Search This Blog

Saturday, August 6, 2016

'Bridgend' DVD: Compelling Docudrama of Decade-Long Teen Suicide Cluster

  • Bridgend

  • Unreal TV fave Icarus Films, which is best known for "distributing innovative and provocative documentary films," continues expanding into innovative and provocative dramas (that includes the Unreal TV reviewed British character study/murder mystery "I, Anna") with the July 2016 DVD release of "Bridgend." The latter is a character study of newly transplanted teen Sara and her policeman father Dave who end a roughly 10-year absence from the titular small community in Wales when Dave is recruited to investigate a rash of teen suicides. This tale being based on a true (and still-ongoing) plague contributes to the drama.
    The  well-deserved 10 festival awards, including three from the 2015 Tribecca Film Festival, and the additional 14 nominations speak volumes regarding Icarus choosing wisely in adding this film to its catalog. The artistry and power of the film show that even this amount of praise does not go far enough in recognizing its quality.
    Like shows such a current CW drama known to your not-so-humble reviewer as "Pretty Little Vampires," most of "Bridgend" focuses on the culture of the local high school kids that Sara joins early on and to which she becomes a full-fledged member on obtaining access to an online chat room dedicated to the victims. 
    The related tribal and primal elements of the herd of (frequently shirtless and regulalry naked) slim teen boys and uninhibited (only slightly less topless and/or naked) teen girls provide as much power as the theme of "Bridgend" and the additional suicides during it.
    The primal elements continue with the young people gathering in the woods at night by firelight for male bonding and related shows of aggression and for other rituals that include coed skinny dipping and violent casual sex. They additional come together for similar tribal dancing and for vandalism that involves the boys literally marking their territory. Many other scenes further reinforce the pack mentality of these angry young men and women.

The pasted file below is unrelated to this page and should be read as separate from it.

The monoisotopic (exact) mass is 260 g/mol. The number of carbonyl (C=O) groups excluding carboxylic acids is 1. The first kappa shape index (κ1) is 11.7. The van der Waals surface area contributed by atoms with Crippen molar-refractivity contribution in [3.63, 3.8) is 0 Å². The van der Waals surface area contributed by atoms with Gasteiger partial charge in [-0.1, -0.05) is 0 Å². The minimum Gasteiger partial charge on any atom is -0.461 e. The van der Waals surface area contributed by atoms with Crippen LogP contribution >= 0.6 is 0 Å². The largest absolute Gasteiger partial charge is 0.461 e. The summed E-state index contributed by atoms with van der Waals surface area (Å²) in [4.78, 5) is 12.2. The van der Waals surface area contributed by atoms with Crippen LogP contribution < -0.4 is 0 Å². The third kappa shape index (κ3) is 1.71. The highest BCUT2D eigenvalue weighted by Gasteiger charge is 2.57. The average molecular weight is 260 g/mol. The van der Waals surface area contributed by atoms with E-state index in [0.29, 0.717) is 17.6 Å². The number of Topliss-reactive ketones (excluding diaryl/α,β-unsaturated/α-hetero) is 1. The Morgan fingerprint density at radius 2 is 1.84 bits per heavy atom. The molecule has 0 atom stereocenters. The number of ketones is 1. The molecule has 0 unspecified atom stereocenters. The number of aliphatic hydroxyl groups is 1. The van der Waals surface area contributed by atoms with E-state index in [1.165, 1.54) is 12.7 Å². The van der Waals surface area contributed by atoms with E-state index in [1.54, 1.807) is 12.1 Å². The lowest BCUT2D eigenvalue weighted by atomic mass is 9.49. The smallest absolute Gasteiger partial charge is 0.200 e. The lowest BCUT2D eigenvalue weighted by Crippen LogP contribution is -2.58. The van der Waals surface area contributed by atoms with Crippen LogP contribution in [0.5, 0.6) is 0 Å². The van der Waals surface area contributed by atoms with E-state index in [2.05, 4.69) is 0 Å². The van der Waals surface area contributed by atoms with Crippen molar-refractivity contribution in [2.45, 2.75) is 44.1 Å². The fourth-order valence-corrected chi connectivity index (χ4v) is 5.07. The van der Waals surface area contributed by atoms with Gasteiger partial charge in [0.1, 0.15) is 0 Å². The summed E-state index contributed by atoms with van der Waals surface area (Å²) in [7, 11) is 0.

Meanwhile, the cluelessnes and misdirected good intentions of the adults only add fuel to the fire. They simply cannot relate to the kids and fail to see the role that that plays in the crisis.
    The awesome narrative technique of centering the film around newcomer Sara falling deeper under the spell of her peers perfectly illustrates the message behind this docudrama. A climax that involves a heartbreaking act of rebellion is one of the most powerful in more than 90 minutes of compelling scenes.
    On a larger level, having Danish filmmaker Jeppe Ronde behind the camera and in front of the word processor gives this drama an awesome nordic noir vibe that makes good use of the bleak Welsh landscape. Using real local teens as extras enhances this sense of despair and related savagery.
    The fact that everything that makes "Bridgend" so compelling makes it a tough one for parents to watch with teens makes it important that they do so.
    Anyone with questions or comments regarding "Bridgend" is strongly encouraged to either email me or to connect on Twitter via @tvdvdguy,